An upside down Chicago: A review of Divergent by Veronica Roth

Divergent

“One Choice Transforms You”

Divergent by Veronica Roth

 Yes, I am little late to the party, but I have only recently been given the time to read for pleasure…so, yes, I am playing catch-up.

Not only has the trilogy finished, a film has been released, and there is now a special edition titled Four that just came out this month. So behind or not, the Divergent series is still alive and kicking with popularity.

Divergent, the first book in the dystopian series, has been accused more than once of being a rip off of The Hunger Games. I can definitely see it. All Divergent lacks is the more pronounced love triangle (I mean, there is a short-lived one, but nothing to get excited about) and the games where young kids kill each other for the amusement of others (although, kids are still killing kids in Divergent, just not in a controlled setting). If we are all being honest, whether we like one series more than the other, they both revolve around a similar plot line.

A quick recap on what Divergent is about: It is based in a post-apocalyptic version of Chicago divided into five different factions. The whole of society is based on these societal divisions, which classify citizens based on their dominant personality type. The factions are Dauntless (basically wildly brave and daring), Amity (the peaceful), Erudite (the intelligent [or full of themselves, really]), Abnegation (the selfless and caring), and Candor (the crazily honest). On an appointed day of every year, the newly turned sixteen-year-olds take a placement test which ultimately decides which faction you are best suited for. The candidate must then choose whether to remain with their family’s faction or join another. Those who do not complete initiation into their new faction become “Factionless” and are forced to live in poverty on the streets of this very upside down Chicago.

Sixteen-year-old Beatrice Prior is born into an Abnegation family, however, she never feels like she truly belongs to Abnegation due to her inability to wholly embody selflessness. She can’t understand why it comes so easy for her brother, who is always looking at her disapprovingly when she screws up. It isn’t until Choosing Day that Beatrice comes to understand that she is even more different than she had ever realized. When her results come back inconclusive, her tester warns her that she is divergent and if she wants to live, she can tell no one. With her results giving her a range of options (Abnegation, Erudite, Dauntless), Beatrice must make a choice. In the end her admiration of the fearless faction, compels her to join Dauntless, where she is put to the ultimate test of endurance and bravery Abnegation had never required of her. Fully adopting her new identity as Dauntless, Beatrice is the first to make the jump into her new faction’s headquarters and changes her name to Tris. She also meets Four, her initiation instructor who has a dangerous secret of his own to protect.

But trying to pass the Dauntless initiation ritual is the least of Tris’ worries when she discovers that her society of five factions isn’t as stable as it has always appeared to be. She catches wind of a plot that will not only reveal her as divergent but will unravel any semblance of peace that remains among all of the factions.

*

 I love quick-and-easy reads, and young adult books are a great go-to when that is what you’re looking for. A well-written book, Divergent offers a fast-paced, easy-to-follow plot line that keeps you hooked without any of those annoying lulls in action that make a reader struggle to the finish line. The action continuously progresses with jolts of violence and romantic attachment. Roth also sets her story in a familiar landscape—modern day Chicago. The well-known landmarks are mentioned from the Pier to the Bean, which vividly bring this new world order to life. Having just visited Chicago for the first time this past winter, I felt even more involved in the book, because I was able to pick out features of the city Roth would mention in passing during Tris’ training.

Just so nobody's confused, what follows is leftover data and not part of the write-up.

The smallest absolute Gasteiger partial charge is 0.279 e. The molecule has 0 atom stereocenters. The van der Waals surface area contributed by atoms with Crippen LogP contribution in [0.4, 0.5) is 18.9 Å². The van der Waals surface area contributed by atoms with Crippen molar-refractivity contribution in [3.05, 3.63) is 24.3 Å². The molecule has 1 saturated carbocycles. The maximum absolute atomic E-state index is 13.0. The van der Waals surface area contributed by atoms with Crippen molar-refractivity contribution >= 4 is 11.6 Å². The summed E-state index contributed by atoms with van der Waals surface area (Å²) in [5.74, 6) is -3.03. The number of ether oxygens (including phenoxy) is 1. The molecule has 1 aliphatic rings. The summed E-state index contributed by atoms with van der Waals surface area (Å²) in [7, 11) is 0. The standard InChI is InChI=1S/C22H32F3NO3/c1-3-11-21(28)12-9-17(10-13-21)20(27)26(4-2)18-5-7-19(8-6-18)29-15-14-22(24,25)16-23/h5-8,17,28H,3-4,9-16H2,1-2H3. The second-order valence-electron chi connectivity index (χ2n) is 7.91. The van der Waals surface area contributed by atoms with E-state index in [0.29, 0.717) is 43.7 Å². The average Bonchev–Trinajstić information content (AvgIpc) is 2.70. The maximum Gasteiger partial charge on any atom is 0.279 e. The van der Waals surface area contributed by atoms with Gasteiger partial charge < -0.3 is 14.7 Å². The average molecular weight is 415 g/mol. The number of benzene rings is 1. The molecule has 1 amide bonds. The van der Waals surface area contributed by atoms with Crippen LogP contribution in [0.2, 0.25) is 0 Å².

I also really enjoyed the main character, Tris. She is not the archetype heroine. Instead, she is clumsy, initially weak, and she often fails to make the right choice. However, these qualities make her human. We see her grow and, in some instances, forced to grow as she faces new and unexpected challenges as part of the Dauntless faction. She is the every girl instead of just the girl. Despite the fact that she is an upside down world and literally battling a revolution, readers can easily connect with Tris as she tries to make friends and survive initiation, which isn’t that much different from trying to survive high school.

The one thing I wish the book was more informative on was why Chicago has become this divided city. Is the rest of the world like this? Who started the war and why? And how long have these factions been in place? These are all important questions that were glossed over, and while this didn’t hinder the engrossing storyline, I still felt cheated of an explanation. Hopefully, the second and third book are prepared to tell me a bit more.

 All in all, despite following a dominant trend, Divergent is a well-imagined story that makes the impossible plausible . It also does a great job at recognizing just how blended and different our personalities are. We are not one or other like Roth’s made-up world has tried to be…we are all divergent.

4 out of 5 book thumbs up

Image of a green book giving the thumbs upImage of a green book giving the thumbs upImage of a green book giving the thumbs upImage of a green book giving the thumbs up

Divergent by Veronica Roth, published in Canada by HarperCollins Canada © 2011

Available at Amazon, Chapters, and independent bookstores everywhere.

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